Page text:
(3) Adult day centers must create a total center operating budget, including all revenue sources and participant fees generated annually.
(4) A financial statement or the latest audit report of the organization by a certified public accountant must be available.
(5) A statement of charges for services, including private pay rates and/or ancillary charges for additional services outside the scope of these rules, must be available.
(2) The center must comply with all applicable nondiscrimination laws, including but not limited to age, race, color, gender, religion, national origin, creed, marital status, Vietnam era or disabled veteran's status, or sensory, physical, or mental handicap.
(3) A participant bill of rights describing the client's rights and responsibilities must be developed, posted, distributed to, and explained to participants, families, staff, and volunteers. Participants will be provided the bill of rights in the language understood by the individual upon request.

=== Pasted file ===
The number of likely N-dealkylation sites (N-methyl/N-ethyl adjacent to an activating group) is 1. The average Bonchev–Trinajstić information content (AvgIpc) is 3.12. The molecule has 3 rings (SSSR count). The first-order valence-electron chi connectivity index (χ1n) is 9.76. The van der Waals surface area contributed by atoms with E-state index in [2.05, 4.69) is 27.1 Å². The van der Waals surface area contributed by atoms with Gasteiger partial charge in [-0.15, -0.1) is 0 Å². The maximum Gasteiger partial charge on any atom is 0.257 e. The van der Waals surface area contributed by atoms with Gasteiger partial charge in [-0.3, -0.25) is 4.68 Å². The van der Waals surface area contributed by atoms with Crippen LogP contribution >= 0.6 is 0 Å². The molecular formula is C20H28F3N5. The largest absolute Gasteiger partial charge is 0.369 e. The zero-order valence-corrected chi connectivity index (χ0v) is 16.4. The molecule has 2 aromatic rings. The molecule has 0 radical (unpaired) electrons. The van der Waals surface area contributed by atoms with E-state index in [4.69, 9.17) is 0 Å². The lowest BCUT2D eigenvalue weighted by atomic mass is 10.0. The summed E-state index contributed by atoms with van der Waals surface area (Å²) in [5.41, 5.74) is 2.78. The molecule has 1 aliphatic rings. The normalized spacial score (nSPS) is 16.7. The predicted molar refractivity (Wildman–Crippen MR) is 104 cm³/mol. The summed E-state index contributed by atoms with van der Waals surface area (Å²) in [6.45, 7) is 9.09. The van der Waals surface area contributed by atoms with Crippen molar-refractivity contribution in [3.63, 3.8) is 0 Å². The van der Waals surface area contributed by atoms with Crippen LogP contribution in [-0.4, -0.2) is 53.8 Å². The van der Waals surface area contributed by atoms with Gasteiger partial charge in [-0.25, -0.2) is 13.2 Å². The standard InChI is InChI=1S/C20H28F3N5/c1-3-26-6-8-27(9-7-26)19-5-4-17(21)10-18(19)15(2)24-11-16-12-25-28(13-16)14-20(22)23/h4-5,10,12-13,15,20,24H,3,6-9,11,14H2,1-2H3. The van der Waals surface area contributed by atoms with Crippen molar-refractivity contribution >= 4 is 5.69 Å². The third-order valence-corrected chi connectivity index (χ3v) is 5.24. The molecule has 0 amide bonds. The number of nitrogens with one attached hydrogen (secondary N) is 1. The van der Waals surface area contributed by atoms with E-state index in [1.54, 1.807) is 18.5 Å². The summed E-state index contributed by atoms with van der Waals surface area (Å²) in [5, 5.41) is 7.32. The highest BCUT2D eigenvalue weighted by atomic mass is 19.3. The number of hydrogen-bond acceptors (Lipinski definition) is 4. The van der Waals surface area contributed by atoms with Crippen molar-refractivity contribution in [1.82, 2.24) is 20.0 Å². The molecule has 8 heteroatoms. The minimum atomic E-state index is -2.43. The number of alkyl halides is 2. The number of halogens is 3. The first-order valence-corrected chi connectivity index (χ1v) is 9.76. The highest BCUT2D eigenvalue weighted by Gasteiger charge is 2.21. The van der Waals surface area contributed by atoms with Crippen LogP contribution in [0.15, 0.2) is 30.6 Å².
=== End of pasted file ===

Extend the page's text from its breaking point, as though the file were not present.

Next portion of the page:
(4) The center must have an advance directive policy as required by the Patient Self Determination Act of 1990 (see 42 C.F.R. § 489.102 and chapter 70.122 RCW).
(5) Discharge policies must include specific criteria that establish when the participant is no longer eligible for services and under what circumstances the participant may be discharged for other factors, unless the discharge is initiated by the client's department or authorized case manager, the center must notify the client, client representative if applicable, and case manager in writing of the specific reasons for the discharge. The center must also provide the client with adequate information about appeal and hearing rights. Discharge may occur due to client choice, other criteria as defined in the center's policy such as standards of conduct or inappropriate behavior, or changes in circumstances making the client ineligible for services under WAC 388-71-0708 or 388-71-0710.